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Benjamin Thompson

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See Benjamin C. Thompson for the American architect.
Benjamin Thompson.
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Benjamin Thompson.

Sir Benjamin Thompson, Count Rumford (in German: Graf Rumford), (26 March 1753 - 21 August 1814), was an Anglo-American physicist.

Born in Woburn, Massachusetts, in America, Thompson was educated mainly at the village school, and, at the age of 13 was apprenticed to John Appleton, a merchant of nearby Salem. Thompson excelled at his trade and, coming in contact with refined and well educated people for the first time, adopted many of their characteristics, including an interest in science. While recuperating in Woburn in 1769 from an injury, Thompson conducted experiments concerning the nature of heat and began to correspond about them with Loammi Baldwin and others. Later that year, he worked for a few months for a Boston shopkeeper and then apprenticed himself briefly and unsuccessfully to a doctor in Woburn.

Thompson's prospects were dim in 1772, but in that year they changed abruptly. He met, charmed and married a rich and well-connected heiress named Sarah Rolfe, moved to Portsmouth, New Hampshire, and through his wife's influence with the governor, was appointed a major in a New Hampshire militia.

When the American Revolution began, Thompson was a man of property and standing in New England, who had important connections to the royal government. He threw in his lot with the British, and was active in recruiting loyalists to fight the rebels. This of course earned him the enmity of the popular party, and a mob attacked Thompson's house. He fled to the British lines, abandoning his wife, as it turned out, forever. Thompson was welcomed by the British, to whom he gave valuable information about the American forces, and became an advisor to both General Gage and Lord Germain.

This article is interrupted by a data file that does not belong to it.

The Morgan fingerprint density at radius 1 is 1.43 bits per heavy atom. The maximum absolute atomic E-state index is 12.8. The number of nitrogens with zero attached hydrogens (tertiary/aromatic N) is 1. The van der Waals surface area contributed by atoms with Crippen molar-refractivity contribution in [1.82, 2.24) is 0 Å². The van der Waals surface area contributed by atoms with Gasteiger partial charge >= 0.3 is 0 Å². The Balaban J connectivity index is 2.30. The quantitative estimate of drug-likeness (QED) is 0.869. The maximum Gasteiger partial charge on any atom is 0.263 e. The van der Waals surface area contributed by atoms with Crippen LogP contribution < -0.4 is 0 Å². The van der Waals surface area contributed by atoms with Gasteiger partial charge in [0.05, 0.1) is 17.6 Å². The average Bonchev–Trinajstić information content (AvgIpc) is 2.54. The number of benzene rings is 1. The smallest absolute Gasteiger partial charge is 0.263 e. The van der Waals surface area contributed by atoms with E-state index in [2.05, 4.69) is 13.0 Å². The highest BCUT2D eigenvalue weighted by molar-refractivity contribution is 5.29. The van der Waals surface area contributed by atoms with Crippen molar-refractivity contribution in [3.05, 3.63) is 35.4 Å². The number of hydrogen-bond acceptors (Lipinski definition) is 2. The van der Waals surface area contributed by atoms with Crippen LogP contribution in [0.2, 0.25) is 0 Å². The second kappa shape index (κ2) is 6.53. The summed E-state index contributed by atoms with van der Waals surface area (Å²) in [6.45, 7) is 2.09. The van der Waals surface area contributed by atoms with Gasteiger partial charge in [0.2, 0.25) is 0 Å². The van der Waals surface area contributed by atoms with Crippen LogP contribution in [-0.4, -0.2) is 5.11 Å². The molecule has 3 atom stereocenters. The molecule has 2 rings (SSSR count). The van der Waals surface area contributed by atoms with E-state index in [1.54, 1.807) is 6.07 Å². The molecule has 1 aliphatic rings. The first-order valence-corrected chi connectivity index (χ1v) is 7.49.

While working with the British armies in America, he conducted experiments concerning the force of gunpowder, the results of which were widely acclaimed when eventually published, in 1781, in the Philosophical Transactions of the Royal Society. Thus, when he moved to London at the conclusion of the war, he already had a reputation as a scientist. Thompson was knighted in 1784.

In 1785, he moved to Bavaria where he became an aide-de-camp to the Elector Karl Theodor. He spent eleven years in Bavaria, reorganizing the army and establishing workhouses for the poor. During his work he also invented the Rumford Soup, a nutritious soup for the poor, and established the cultivation of the potato in Bavaria. In 1791 he was named a count of the Holy Roman Empire.

His most important scientific work took place in Munich, and centered on the nature of heat, which he demonstrated in An Experimental Enquiry Concerning the Source of the Heat which is Excited by Friction (1798) to be not a liquid form of matter but a form of mechanical energy. Based on his work on heat he created the Baked Alaska in 1804.

Thompson was an active inventor, developing improvements for chimneys and fireplaces and inventing the double boiler, a kitchen range, and a drip coffeepot. The Rumford fireplace is considered to be a very thermally efficient way to heat a room. Furthermore he was socially active as founder of Munich's English Garden (German Englischer Garten) in 1789.

With Sir Joseph Banks, he established the Royal Institution of Great Britain in 1799; the two chose Sir Humphry Davy as the first lecturer. He endowed the Rumford medals of the Royal Society and the American Academy of Arts and Sciences, and endowed a professorship at Harvard University.

In 1804, he married Marie-Anne Lavoisier, the widow of the great French chemist Antoine Lavoisier (his American wife having died in the meantime). They soon separated, but Thompson settled in Paris, and continued his scientific work until his death.

The Rumford crater on the Moon has been named for him.

See also

External links

fr:Benjamin Thompson

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